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Original Investigation
June 3, 2019

Evaluation of Differences in Individual Treatment Response in Schizophrenia Spectrum Disorders: A Meta-analysis

Author Affiliations
  • 1Center for Psychiatric Neuroscience, Feinstein Institute for Medical Research, Manhasset, New York
  • 2Division of Psychiatry Research, Zucker Hillside Hospital, Northwell Health, New York, New York
  • 3Department of Psychiatry, Zucker School of Medicine at Northwell/Hofstra, Hempstead, New York
  • 4University Hospital of Psychiatry and Psychotherapy, University of Bern, Bern, Switzerland
  • 5Department of Psychiatry and Psychotherapy, Technische Universität München, Munich, Germany
JAMA Psychiatry. 2019;76(10):1063-1073. doi:10.1001/jamapsychiatry.2019.1530
Key Points

Question  Is there evidence from randomized clinical trials that patients respond differently to antipsychotic drugs?

Findings  In this meta-analysis of 52 randomized clinical trials involving 15 360 patients with a schizophrenia or schizoaffective diagnosis, the outcome variability in the antipsychotic drug treatment group was not higher but slightly lower than that in the placebo control group.

Meaning  This study cannot rule out that individual differences in drug response might still exist, but it does question the assumption of a personal element of response to antipsychotic treatment.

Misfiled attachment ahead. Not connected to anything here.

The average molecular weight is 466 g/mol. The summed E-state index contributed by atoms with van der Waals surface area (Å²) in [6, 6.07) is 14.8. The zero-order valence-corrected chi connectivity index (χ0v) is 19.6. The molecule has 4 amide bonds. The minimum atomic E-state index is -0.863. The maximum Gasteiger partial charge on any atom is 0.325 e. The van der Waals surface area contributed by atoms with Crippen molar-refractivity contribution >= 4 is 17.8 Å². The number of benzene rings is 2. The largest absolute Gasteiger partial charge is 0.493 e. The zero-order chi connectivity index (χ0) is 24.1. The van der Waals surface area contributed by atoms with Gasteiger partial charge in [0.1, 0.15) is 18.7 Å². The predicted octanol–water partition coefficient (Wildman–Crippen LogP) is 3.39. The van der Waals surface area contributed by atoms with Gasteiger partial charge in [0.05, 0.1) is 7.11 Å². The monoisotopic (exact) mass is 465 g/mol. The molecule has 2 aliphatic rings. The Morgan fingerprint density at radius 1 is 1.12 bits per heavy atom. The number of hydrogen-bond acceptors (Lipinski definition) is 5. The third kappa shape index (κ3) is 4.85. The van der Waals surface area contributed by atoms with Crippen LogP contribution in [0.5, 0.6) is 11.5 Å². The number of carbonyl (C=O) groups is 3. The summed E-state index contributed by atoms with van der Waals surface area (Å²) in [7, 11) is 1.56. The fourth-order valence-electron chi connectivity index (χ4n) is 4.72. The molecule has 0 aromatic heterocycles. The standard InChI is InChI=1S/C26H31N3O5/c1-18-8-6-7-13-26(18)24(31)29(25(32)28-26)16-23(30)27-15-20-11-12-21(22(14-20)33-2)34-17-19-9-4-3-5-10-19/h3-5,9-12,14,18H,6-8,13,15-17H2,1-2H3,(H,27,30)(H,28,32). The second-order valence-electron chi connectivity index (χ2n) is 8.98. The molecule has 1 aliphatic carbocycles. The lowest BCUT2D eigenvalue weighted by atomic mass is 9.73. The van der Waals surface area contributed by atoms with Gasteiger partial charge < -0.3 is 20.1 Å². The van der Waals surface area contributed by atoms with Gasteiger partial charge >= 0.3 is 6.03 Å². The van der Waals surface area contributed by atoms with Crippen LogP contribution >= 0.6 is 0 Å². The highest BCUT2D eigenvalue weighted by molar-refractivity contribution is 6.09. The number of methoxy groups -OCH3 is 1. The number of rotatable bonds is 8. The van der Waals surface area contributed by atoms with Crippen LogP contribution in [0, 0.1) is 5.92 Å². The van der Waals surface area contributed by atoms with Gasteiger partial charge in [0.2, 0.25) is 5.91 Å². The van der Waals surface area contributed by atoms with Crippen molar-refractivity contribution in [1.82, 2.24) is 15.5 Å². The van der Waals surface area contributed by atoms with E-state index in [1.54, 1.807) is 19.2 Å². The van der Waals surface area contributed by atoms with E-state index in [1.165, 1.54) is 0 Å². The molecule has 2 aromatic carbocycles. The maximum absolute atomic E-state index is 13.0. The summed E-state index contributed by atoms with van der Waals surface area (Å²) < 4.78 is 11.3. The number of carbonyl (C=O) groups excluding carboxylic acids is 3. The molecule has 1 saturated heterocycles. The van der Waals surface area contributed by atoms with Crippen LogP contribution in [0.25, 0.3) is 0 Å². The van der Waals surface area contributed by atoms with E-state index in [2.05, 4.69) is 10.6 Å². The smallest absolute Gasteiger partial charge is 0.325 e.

Importance  An assumption among clinicians and researchers is that patients with schizophrenia vary considerably in their response to antipsychotic drugs in randomized clinical trials (RCTs).

Objective  To evaluate the overall variation in individual treatment response from random variation by comparing the variability between treatment and control groups.

Data Sources  Cochrane Schizophrenia, MEDLINE/PubMed, Embase, PsycINFO, Cochrane CENTRAL, BIOSIS Previews, ClinicalTrials.gov, and World Health Organization International Clinical Trials Registry Platform from January 1, 1955, to December 31, 2016.

Study Selection  Double-blind, placebo-controlled, RCTs of adults with a diagnosis of schizophrenia spectrum disorders and prescription for licensed antipsychotic drugs.

Data Extraction and Synthesis  Means and SDs of the Positive and Negative Syndrome Scale pretreatment and posttreatment outcome difference scores were extracted. Data quality and validity were ensured by following the PRISMA guidelines.

Main Outcomes and Measures  The outcome measure was the overall variability ratio of treatment to control in a meta-analysis across RCTs. Individual variability ratios were weighted by the inverse-variance method and entered into a random-effects model. A personal element of response was hypothesized to be reflected by a substantial overall increase in variability in the treatment group compared with the control group.

Results  An RCT was simulated, comprising 30 patients with schizophrenia randomized to either the treatment or the control group. The different components of variation in RCTs were illustrated with simulated data. In addition, we assessed the variability ratio in 52 RCTs involving 15 360 patients with a schizophrenia or schizoaffective diagnosis. The variability was slightly lower in the treatment compared with the control group (variability ratio = 0.97; 95% CI, 0.95-0.99; P = .01).

Conclusions and Relevance  In this study, no evidence was found in RCTs that antipsychotic drugs increased the outcome variance, suggesting no personal element of response to treatment but instead indicating that the variance was slightly lower in the treatment group than in the control group; although the study cannot rule out that subsets of patients respond differently to treatment, it suggests that the average treatment effect is a reasonable assumption for the individual patient.